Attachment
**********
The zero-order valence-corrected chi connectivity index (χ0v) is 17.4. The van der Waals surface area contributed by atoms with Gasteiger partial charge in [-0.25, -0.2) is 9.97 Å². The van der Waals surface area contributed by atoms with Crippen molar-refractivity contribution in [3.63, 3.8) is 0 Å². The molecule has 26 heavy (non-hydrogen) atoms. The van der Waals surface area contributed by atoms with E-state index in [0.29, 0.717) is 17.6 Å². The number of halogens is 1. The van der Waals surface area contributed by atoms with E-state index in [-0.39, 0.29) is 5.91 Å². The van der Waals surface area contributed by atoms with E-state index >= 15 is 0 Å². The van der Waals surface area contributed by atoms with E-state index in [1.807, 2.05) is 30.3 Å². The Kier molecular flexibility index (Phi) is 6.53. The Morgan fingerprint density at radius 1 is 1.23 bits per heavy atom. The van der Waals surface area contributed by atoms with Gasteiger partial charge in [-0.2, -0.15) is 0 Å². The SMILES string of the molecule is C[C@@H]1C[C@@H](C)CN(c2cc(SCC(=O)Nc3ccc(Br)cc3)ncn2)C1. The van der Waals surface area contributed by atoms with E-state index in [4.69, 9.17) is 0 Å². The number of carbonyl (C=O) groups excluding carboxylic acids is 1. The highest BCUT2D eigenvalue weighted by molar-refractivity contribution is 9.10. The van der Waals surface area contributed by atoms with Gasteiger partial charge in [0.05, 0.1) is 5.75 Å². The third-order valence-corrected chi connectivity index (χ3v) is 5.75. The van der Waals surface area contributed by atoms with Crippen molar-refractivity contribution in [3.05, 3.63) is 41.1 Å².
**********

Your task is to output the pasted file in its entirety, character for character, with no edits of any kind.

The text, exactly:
The zero-order valence-corrected chi connectivity index (χ0v) is 17.4. The van der Waals surface area contributed by atoms with Gasteiger partial charge in [-0.25, -0.2) is 9.97 Å². The van der Waals surface area contributed by atoms with Crippen molar-refractivity contribution in [3.63, 3.8) is 0 Å². The molecule has 26 heavy (non-hydrogen) atoms. The van der Waals surface area contributed by atoms with E-state index in [0.29, 0.717) is 17.6 Å². The number of halogens is 1. The van der Waals surface area contributed by atoms with E-state index in [-0.39, 0.29) is 5.91 Å². The van der Waals surface area contributed by atoms with E-state index >= 15 is 0 Å². The van der Waals surface area contributed by atoms with E-state index in [1.807, 2.05) is 30.3 Å². The Kier molecular flexibility index (Phi) is 6.53. The Morgan fingerprint density at radius 1 is 1.23 bits per heavy atom. The van der Waals surface area contributed by atoms with Gasteiger partial charge in [-0.2, -0.15) is 0 Å². The SMILES string of the molecule is C[C@@H]1C[C@@H](C)CN(c2cc(SCC(=O)Nc3ccc(Br)cc3)ncn2)C1. The van der Waals surface area contributed by atoms with E-state index in [4.69, 9.17) is 0 Å². The number of carbonyl (C=O) groups excluding carboxylic acids is 1. The highest BCUT2D eigenvalue weighted by molar-refractivity contribution is 9.10. The van der Waals surface area contributed by atoms with Gasteiger partial charge in [0.05, 0.1) is 5.75 Å². The third-order valence-corrected chi connectivity index (χ3v) is 5.75. The van der Waals surface area contributed by atoms with Crippen molar-refractivity contribution in [3.05, 3.63) is 41.1 Å².